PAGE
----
The Coferon technology platform is anchored around proprietary reversible, covalent summa linker chemistry. Although the dimeric form constitutes the active moiety in terms of therapeutic activity and also comprises the Active Pharmaceutical Ingredient (API) optimized for oral delivery, it is the re-deployable summa linker chemistry that imparts the truly unique and differentiating aspects of the Coferon Platform. Designed to dissociate under physiological conditions, the monomers are optimized in the pre-clinical drug discovery/early development stage to be absorbed and distributed to the target tissue. Upon entering target cells these low molecular weight (typically 400-600 Daltons) monomers are driven to bind their intracellular molecular target by a modest affinity pharmacophore, whereupon they covalently dimerize to form a significantly higher affinity and more specific large molecule which we have shown can possess extraordinarily slow dissociation off-rates from the bound protein target after optimization.
In designing these molecules, a small “summa linker” moiety coupled through an appropriate “connector” to provide the ideal spatial orientation for the target - is appended to the pharmacophore to enable rapid, reversible, bioorthogonal, covalent dimerization. Homo- and hetero-dimeric summa linker chemistries have been developed and validated against human mast cell ß-tryptase (a tetrameric protease).
The powerful combinatorial screening potential of heterodimerizing coferons allows the rapid exploration of a large number of permutations of pharmacophores, orientations and structure-activity relationships, thereby accelerating the drug discovery process. Once potent combinations are identified by their tight-binding properties we apply medicinal chemistry principles to optimize potency, permeability, metabolic stability, and pharmacokinetics to improve delivery in vivo. In addition, once the optimal distance and disposition of the pharmacophores is established, alternate linker chemistries may be introduced to improve oral bioavailability and to increase target residence time, maximizing in vivo efficacy and potency. We believe that the Coferon technology platform provides an opportunity to radically accelerate the drug discovery process and improve the delivery of therapeutic agents targeting protein-protein interactions. The technology is particularly well suited for specific targeting of epigenetic regulatory elements as well as providing a vehicle for resolving issues in more traditional target programs where classic small molecule approaches have reached an impasse.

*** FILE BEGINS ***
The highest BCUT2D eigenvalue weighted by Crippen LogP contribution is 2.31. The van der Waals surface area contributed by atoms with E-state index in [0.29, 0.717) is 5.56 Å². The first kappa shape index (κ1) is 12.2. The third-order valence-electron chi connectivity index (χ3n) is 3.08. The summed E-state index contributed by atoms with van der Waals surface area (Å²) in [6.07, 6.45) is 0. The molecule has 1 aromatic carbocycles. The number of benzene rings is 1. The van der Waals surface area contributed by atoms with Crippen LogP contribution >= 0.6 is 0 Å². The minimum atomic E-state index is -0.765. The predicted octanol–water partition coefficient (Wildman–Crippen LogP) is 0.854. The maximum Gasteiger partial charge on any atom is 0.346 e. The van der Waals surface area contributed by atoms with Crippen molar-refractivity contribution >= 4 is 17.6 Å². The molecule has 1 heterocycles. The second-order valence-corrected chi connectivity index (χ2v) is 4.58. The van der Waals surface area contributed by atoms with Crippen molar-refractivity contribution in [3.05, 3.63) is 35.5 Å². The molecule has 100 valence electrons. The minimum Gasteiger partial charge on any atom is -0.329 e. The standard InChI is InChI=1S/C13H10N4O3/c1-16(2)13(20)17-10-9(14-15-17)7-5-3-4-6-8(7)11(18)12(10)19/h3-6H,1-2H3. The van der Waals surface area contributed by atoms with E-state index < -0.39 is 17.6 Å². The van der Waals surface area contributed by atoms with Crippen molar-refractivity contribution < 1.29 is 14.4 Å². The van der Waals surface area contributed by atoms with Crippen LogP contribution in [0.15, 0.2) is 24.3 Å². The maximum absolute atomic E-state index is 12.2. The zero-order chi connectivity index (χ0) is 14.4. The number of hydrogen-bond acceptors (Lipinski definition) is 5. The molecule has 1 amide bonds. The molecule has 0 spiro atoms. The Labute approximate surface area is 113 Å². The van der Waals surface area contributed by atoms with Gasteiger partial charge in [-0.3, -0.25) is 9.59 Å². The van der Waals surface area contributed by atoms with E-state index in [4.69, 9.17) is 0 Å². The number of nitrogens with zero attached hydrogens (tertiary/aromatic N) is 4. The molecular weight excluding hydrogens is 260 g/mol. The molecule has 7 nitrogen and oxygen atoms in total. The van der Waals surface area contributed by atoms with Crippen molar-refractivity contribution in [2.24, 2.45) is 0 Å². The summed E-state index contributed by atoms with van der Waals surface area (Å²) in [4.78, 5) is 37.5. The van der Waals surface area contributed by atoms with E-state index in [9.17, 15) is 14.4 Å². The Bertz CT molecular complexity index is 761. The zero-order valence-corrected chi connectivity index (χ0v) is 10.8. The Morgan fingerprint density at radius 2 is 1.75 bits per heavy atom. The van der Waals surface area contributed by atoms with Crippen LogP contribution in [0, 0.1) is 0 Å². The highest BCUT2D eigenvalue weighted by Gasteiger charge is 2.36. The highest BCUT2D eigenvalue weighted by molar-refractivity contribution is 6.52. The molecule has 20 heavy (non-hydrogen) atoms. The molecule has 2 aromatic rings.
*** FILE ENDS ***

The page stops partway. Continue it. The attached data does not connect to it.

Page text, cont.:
The human ß-tryptase proof-of-concept project has been able to demonstrate the validity of the coferon concept by showing effective dimerization and inhibition of ß-tryptase in cell free systems (where multiple homo- and heterodimeric coferon pairs have been confirmed to bind ß-tryptase in the predicted manner using X-ray crystallography); in cellular assays; and, in an in vivo model that demonstrated the ability to inhibit ß-tryptase activity in a subcutaneously implanted human mast cell tumor after parenteral and oral administration to nude mice. In addition, we have been able to mitigate major concerns regarding the effects of the summa linker moieties, with respect to absorption, distribution, metabolism, excretion, and toleration (ADMET) properties, with numerous coferons displaying impressive in vitro metabolic stabilities, minimal potency shifts in plasma, good in vivo pharmacokinetic behavior, and high oral bioavailability with no evidence of toxicities.
We have supported the core platform science by filing a broadly encompassing IP estate around the evolving chemistry and the ideas and concepts for its application. Currently, beyond the original two patent filings there are a dozen additional patent filings relating to the Coferon technology and inventions.
We are now conducting drug discovery projects in the areas of epigenetics and against selected targets (initially in anti-infectives) where we believe the platform can be used to resolve challenges in drug development and clinical utility that have been encountered by classic small molecule approaches.